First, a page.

|Owner||Johann Wolfgang Goethe University|
|Roof||116 m (381 ft)|
|Design and construction|
Staatliche Neubauleitung Frankfurt
|Main contractor||Philipp Holzmann AG|
AfE Turm ('AfE Tower') was a 32-storey, 116 m (381 ft) skyscraper in the Bockenheim district of Frankfurt, Germany. The building was part of the Bockenheim campus of the Johann Wolfgang Goethe University and until 2013 housed the offices and seminar rooms of the departments of Social Sciences and Education. AfE is an acronym for Abteilung für Erziehungswissenschaft (Department of Pedagogy); however, this department never moved in because it was closed before the construction of the tower was finished, which happened in 1972. The tower was demolished on February 2, 2014.
Planning and construction of AfE Turm began in the early 1960s. The building became necessary in 1961, when the College of Pedagogy was incorporated into the University, and the old Bettinaschule in the Westend turned out to be inadequate even as a provisional arrangement. The building inherently lacked the required functionality.
The tower was briefly the tallest building in Frankfurt until the construction of the City-Haus. The north side of the tower housed the library of the social sciences, as well as seminar rooms with 1.5 times the floor height. The south side consisted of offices only a single floor high, which required an intricate system of staircases and split-levels between the two halves, considerably complicating orientation. After the construction, a cafeteria was established in the top floor, but was closed for lack of popularity. This floor was not accessible with all lifts, and was considered a hard-to-find secret due to the good view in all directions. The student-managed TuCa (Tower Café) on the ground floor was cleared by the police at the behest of the university administration, in order to open a café managed by the Studentenwerk, named the C'AfE. Since the beginning of 2007, the TuCa sat "in exile" on the fifth floor.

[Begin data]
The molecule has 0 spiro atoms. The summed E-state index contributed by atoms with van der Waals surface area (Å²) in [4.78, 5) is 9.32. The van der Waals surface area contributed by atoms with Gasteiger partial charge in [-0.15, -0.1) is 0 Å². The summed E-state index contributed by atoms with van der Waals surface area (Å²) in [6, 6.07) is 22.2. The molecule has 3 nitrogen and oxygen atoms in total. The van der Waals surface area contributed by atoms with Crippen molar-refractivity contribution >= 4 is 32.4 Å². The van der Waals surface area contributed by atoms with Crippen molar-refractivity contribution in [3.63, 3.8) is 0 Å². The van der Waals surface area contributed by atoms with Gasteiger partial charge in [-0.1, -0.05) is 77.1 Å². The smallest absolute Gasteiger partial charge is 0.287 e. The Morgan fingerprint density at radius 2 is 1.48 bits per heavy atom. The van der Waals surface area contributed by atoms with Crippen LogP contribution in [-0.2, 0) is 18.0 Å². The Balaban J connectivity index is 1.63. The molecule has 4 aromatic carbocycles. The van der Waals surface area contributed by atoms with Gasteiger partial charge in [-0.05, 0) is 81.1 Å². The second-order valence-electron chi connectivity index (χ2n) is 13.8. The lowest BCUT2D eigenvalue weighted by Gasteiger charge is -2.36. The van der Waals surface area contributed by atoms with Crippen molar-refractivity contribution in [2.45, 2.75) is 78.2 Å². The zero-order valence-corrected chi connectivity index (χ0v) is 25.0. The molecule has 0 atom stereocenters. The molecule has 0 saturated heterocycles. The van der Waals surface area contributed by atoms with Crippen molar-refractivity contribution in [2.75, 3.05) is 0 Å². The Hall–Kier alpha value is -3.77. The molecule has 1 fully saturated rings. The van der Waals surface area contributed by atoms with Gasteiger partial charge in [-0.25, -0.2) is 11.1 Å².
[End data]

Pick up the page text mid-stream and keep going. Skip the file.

The tower was designed for 2,500 students. However, the building was occupied since its opening with a multiple of that, so that at the seven elevators have waiting periods of up to fifteen minutes.
In August 2005, a University employee was killed in an accident when her lift got stuck between two floors, and she attempted to exit. It is still controversial whether this accident was a result of human error or a series of almost daily failures of the building's technology. Since the tower was to be demolished within the next few years, the university administration had to avoid all non-essential renovation work. At intervals, however, facade repairs had to be carried out.
The tower was a popular destination for student protests, as it can be completely sealed off with relatively few helpers, in contrast to most other buildings of the university. The dramatically worsened study conditions within the tower in recent years were another motive. The resulting tower blockades were an integral part of periodic protests at the Goethe University for many years.
The departments of Social Sciences and Education moved to the University's Westend Campus in Spring 2013. The building had been empty since the end of April 2013. The gradual demolition of the tower commenced in July 2013 and was finalised at the end of January 2014, when authorities gave the green light for its implosion. The implosion occurred on 2 February, 2014, at 10:04 CET.